Asee peer logo

Problem-based Learning as a Tool in Addressing Gender Bias

Download Paper |


2015 ASEE Annual Conference & Exposition


Seattle, Washington

Publication Date

June 14, 2015

Start Date

June 14, 2015

End Date

June 17, 2015





Conference Session

Women in Engineering Division: Curricular Programs

Tagged Division

Women in Engineering

Tagged Topic


Page Count


Page Numbers

26.1255.1 - 26.1255.9



Permanent URL

Download Count


Request a correction

Paper Authors


Claire Lynne McCullough P.E. University of Tennessee, Chattanooga

visit author page

Dr. McCullough received her bachelor's, master's, and Ph.D. degrees in electrical engineering from Vanderbilt, Georgia Institute of Technology and the University of Tennessee, respectively, and is a registered professional engineer in the state of Alabama. She is a member of I.E.E.E., Tau Beta Pi, Sigma Xi, and Eta Kappa Nu. She is currently a Professor of Computer Science and Engineering at the University of Tennessee in Chattanooga, and teaches courses in such areas as Computer Ethics, Controls, and Engineering Design. Dr. McCullough has over 30 years' experience in engineering practice and education, including industrial experience at the Tennessee Valley Authority and the US Army Space and Missile Defense Command. Her research interests include Image and Data Fusion, Automatic Target Recognition, and Bioinformatics. She is a member of the ABET Engineering Accreditation Commission, and is on the board of the Women in Engineering Division of ASEE.

visit author page

Download Paper |


Problem Based Learning as a Tool in Addressing Gender BiasAbstract –It was the hope and belief of the author that the gender bias in engineering andcomputer fields observed first-hand in the beginning of her career, over thirty years ago, wouldhave been eradicated long before 2014. However, an Implicit Association assignment addressingthe Gender Gap in multiple recent semesters of a Computer Ethics class produced results whichthe author found both surprising and disturbing in the biases reflected, and justified, by currentstudents. In addition to the Implicit Association results, which showed a larger strong associationof men with science than in the general population, the comments from the students were evenmore troubling. Student comments, cited anonymously to protect student privacy included,“Girls just aren’t interested in stuff like computers,” “Women’s brains can’t handle the advancedmath—it’s a right brain, left brain thing,” and “Women are better at nurturing than at technicalthings.” As a strategy in dealing with this, Problem Based Learning (PBL) was used as the basisof a more extensive, team-based project in the Spring 2014 iteration of the class. Problem BasedLearning is particularly applicable to problems which are complex and ill-posed—certainly anapt description of gender bias in STEM fields. The three-week assignment included apreliminary assessment, a group research project, an evaluation of team members, and a follow-up assessment to determine whether the project had changed any student attitudes. The teamproject required research including, but not limited to, demographics, government studies, socialscience studies, etc.; interviews with local businesses and women currently in technical fields;and relevant current events. While results from a single class in a single semester cannot provideany definitive results, and while group results were mixed, individual results appear promising.The paper will discuss specifics of the reasons for the PBL approach, a brief description of thecharacteristics of Problem Based Learning, details of the multi-part assignment, results from theSpring 2014 class, and proposed refinements for future iterations.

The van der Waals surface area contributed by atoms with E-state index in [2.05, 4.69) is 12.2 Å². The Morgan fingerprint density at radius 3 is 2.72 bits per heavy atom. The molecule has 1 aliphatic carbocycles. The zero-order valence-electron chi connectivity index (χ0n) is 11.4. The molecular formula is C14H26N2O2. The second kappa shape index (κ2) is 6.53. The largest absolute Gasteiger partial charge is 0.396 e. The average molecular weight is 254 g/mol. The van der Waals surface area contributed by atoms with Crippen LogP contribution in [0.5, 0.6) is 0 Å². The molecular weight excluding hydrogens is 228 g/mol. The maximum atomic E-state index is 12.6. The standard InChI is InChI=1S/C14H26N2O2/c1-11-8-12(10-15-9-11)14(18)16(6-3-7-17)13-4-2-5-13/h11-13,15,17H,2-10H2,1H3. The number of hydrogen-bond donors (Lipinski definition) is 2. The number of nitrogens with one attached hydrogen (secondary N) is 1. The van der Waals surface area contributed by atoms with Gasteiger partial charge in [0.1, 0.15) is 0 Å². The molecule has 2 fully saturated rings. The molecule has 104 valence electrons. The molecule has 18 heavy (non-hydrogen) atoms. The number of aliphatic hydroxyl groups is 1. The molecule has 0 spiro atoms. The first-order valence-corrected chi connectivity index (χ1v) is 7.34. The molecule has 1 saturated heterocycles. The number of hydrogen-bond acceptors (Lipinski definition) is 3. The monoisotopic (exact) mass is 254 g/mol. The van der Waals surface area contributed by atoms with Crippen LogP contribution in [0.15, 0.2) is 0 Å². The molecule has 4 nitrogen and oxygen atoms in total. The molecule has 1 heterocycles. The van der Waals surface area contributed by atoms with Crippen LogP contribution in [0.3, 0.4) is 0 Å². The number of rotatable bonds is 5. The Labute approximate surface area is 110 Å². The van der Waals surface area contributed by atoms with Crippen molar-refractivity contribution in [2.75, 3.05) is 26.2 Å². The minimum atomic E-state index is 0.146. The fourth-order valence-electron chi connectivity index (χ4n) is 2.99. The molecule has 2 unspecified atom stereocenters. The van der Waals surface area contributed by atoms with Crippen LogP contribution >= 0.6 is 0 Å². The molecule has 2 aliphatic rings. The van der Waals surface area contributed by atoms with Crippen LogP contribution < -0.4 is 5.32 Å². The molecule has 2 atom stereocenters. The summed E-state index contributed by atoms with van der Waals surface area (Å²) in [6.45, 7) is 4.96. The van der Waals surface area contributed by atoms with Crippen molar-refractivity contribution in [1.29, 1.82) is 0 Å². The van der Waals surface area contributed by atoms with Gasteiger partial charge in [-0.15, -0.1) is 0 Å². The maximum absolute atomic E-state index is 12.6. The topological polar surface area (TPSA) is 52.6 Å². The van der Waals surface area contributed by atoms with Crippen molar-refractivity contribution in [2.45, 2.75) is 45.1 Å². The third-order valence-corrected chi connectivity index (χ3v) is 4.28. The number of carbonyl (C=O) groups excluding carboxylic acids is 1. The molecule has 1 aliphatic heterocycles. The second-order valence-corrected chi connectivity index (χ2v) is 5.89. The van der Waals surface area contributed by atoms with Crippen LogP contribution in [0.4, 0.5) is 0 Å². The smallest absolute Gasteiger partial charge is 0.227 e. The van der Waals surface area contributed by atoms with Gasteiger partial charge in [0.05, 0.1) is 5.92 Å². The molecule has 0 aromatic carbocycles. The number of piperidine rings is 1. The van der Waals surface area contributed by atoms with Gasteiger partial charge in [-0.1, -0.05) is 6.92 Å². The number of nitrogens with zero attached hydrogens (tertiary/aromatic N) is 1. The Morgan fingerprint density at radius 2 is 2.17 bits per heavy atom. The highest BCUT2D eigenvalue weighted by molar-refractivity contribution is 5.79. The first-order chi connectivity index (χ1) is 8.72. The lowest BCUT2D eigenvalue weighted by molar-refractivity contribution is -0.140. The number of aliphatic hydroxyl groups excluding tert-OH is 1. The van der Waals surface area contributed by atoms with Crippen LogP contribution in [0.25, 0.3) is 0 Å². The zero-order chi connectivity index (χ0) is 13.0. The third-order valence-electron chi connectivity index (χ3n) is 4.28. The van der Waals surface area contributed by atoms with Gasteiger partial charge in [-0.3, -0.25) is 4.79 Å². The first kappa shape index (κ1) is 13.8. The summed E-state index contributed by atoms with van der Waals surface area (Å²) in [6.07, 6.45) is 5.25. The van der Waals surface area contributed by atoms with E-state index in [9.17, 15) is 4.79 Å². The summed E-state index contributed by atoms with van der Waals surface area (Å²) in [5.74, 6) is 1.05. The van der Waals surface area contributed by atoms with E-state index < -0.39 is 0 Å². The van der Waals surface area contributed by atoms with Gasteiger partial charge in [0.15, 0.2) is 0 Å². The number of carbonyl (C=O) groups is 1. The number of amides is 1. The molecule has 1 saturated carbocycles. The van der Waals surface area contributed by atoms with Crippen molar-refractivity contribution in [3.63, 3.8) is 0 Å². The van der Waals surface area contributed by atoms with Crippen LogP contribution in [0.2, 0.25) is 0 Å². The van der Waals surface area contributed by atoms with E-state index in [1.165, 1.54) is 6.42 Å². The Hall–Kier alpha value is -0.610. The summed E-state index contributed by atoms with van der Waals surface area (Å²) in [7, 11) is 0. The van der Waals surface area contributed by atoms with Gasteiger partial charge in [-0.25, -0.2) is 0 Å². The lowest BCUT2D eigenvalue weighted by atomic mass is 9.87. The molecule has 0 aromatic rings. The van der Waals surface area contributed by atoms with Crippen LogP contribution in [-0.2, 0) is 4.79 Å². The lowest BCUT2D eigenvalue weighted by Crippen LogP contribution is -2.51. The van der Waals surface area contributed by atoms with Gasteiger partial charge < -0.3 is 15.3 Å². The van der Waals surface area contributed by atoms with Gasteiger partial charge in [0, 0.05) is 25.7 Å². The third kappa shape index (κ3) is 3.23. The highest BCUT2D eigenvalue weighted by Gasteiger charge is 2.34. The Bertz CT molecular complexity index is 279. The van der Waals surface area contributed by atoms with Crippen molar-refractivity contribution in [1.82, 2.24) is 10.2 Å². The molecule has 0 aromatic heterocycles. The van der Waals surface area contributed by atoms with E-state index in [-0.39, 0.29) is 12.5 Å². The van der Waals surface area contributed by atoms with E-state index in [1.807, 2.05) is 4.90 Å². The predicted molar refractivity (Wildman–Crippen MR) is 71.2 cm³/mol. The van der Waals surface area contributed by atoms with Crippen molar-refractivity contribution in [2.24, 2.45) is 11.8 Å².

McCullough, C. L. (2015, June), Problem-based Learning as a Tool in Addressing Gender Bias Paper presented at 2015 ASEE Annual Conference & Exposition, Seattle, Washington. 10.18260/p.24592

ASEE holds the copyright on this document. It may be read by the public free of charge. Authors may archive their work on personal websites or in institutional repositories with the following citation: © 2015 American Society for Engineering Education. Other scholars may excerpt or quote from these materials with the same citation. When excerpting or quoting from Conference Proceedings, authors should, in addition to noting the ASEE copyright, list all the original authors and their institutions and name the host city of the conference. - Last updated April 1, 2015